Veritas propter investigationem [Truth through research]
TitleHousehold Incomes in New Zealand - Trends in indicators of inequality and hardship 1982 to 2012 (2013)
AuthorsBryan Perry
InstitutionMinistry of Social Development
TopicsLiving standards
 Statistical issues
 Poverty rates amongst the elderly
 Well-being in retirement
CountryNew Zealand
Date Published2013
Date posted on PR30 Dec 2014
Perry, B, (2013). Household Incomes in New Zealand - Trends in indicators of inequality and hardship 1982 to 2012 (2013) Ministry of Social Development,

PensionReforms’ summary and comments

The measurement of poverty in a community is a difficult but necessary task.  Over periods, the results are dynamic, depending on the measures used.  This 2013 report updates earlier reports by the same author.  PensionReforms looked at two earlier reports, the first from 2006 here and a 2009 version here.


This latest report updates material wellbeing measures by measuring household incomes from all sources over the period 1982 to 2012.


“The income measure used is household after-tax cash income for the twelve months prior to interview, adjusted for household size and composition.  This is referred to as equivalised disposable household income and is taken as an indicator of a household’s access to economic resources and of its (potential) living standards.”


The report concentrates on “…trends in income-based indicators of inequality and hardship.  These trends are set in the context of a description of the changing overall income distribution in the period.”  It uses a ‘fixed line’ measure that “…anchors the poverty line in a reference year, then adjusts it each survey with the CPI [inflation].  This gives a measure of change in relation to a benchmark held fixed in real terms…”


The report mainly uses “…data from Statistics New Zealand’s Household Economic Survey (HES) which is a sample survey of around 2800 to 3600 private households.   The latest income information is from the 2011-2012 HES (Income) which had an achieved sample of 3600 private households.”


The report analyses many different groups.  Over the 2001-2012 period, overall population poverty rates in New Zealand on four different income-related measures have generally fallen.


Of most interest to PensionReforms was the group in the oldest age group (households headed by someone age 65+).  Income-poverty measures for this group remain the lowest of all the age groups.  Amongst the age 65+, “[i]ncome poverty rates …are higher for those on their own than for couples.  For example the average rates for HES 2010 to HES 2012 were 6% and 10% respectively.”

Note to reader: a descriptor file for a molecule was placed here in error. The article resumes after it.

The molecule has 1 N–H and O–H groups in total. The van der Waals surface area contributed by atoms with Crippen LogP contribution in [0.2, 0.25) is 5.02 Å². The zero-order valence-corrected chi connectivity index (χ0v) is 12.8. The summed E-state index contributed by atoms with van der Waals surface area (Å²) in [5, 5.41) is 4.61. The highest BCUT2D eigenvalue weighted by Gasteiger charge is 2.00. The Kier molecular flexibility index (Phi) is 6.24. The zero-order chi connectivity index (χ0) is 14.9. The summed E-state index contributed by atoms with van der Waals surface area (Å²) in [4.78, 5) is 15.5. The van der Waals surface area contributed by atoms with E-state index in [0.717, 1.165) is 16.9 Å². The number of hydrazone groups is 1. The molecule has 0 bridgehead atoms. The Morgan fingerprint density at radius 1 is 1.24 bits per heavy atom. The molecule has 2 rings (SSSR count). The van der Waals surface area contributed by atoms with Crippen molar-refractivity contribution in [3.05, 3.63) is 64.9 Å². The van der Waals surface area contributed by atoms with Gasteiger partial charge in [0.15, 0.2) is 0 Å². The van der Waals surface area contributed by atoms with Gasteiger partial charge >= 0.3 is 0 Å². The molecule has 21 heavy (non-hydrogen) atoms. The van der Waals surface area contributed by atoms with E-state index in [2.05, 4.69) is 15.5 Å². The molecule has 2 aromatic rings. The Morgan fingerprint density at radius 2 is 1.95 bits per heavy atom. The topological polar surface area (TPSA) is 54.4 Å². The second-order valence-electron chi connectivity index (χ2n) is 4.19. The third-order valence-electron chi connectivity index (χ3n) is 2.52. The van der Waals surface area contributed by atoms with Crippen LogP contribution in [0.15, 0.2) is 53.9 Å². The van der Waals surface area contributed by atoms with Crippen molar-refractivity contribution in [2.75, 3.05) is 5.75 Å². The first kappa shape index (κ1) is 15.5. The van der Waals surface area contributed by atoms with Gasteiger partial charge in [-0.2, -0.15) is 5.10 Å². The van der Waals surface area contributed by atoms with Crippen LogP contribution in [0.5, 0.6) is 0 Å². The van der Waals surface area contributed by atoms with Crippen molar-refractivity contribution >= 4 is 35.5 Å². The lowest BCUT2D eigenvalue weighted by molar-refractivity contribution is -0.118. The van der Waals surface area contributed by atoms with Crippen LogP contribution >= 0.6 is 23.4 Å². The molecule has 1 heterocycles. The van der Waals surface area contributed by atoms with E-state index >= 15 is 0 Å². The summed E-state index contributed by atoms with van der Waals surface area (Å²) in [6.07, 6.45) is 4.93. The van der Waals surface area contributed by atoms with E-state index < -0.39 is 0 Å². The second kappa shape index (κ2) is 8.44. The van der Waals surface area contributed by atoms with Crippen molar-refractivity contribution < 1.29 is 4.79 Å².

In the main, this result for the over 65s reflects the significant contribution made by the universal Tier 1 ‘New Zealand Superannuation’ (NZS) and the “…private provision built up by most of the current cohort over their lifetime.  A key component of this private provision is mortgage-free home ownership which is relatively high among the current cohort.”


NZS has remained relatively static in real terms over the last 30 years because of its linkage to national average earnings but has declined in relation to median household incomes since the mid 1990s, because those have risen faster than inflation.  Using the OECD measure of poverty rates (50% of median incomes before housing costs) as a comparison, “the poverty rate was close to zero for the whole period 1984 to 2001.  This was because the value of NZS was above 50% of the median.  By 2009, with the value of NZS just below the 50% of median, the reported “poverty rate” had risen to 22%.  From the 2009 HES to the 2010 HES, NZS rose more rapidly than the median which brought the reported poverty rate down to 13%.  In 2012 the rate is 11%.  (Using a 48% of median threshold, the 2012 rate is close to zero.)”


However, the report suggests that not too much can be read into such large swings.  Taken at face value, the changes “…can leave the misleading impression that there are significant changes in material wellbeing occurring for this group, when in fact there is very little change occurring.”  An after-housing-cost (AHC) is more stable.


“…the proportion of older New Zealanders below the 60% fixed line AHC threshold has remained consistently lower than the population as a whole and reasonably low in its own right from 1982 to 2012.”


As the report points out, income measures do not capture everything that matters about poverty.  In 2010, the author reported on “non-income measures of material wellbeing and hardship” and PensionReforms looked at that here.  PensionReforms also looked at a longitudinal study of poverty in New Zealand here.


PensionReforms welcomes the regular information the author provides on measures of poverty amongst the old (and others).  Given the amount of money the government spends on the Tier 1 NZS, it’s comforting to know that NZS seems to be doing its job.  (File size 4.3 MB; 221 pp) 712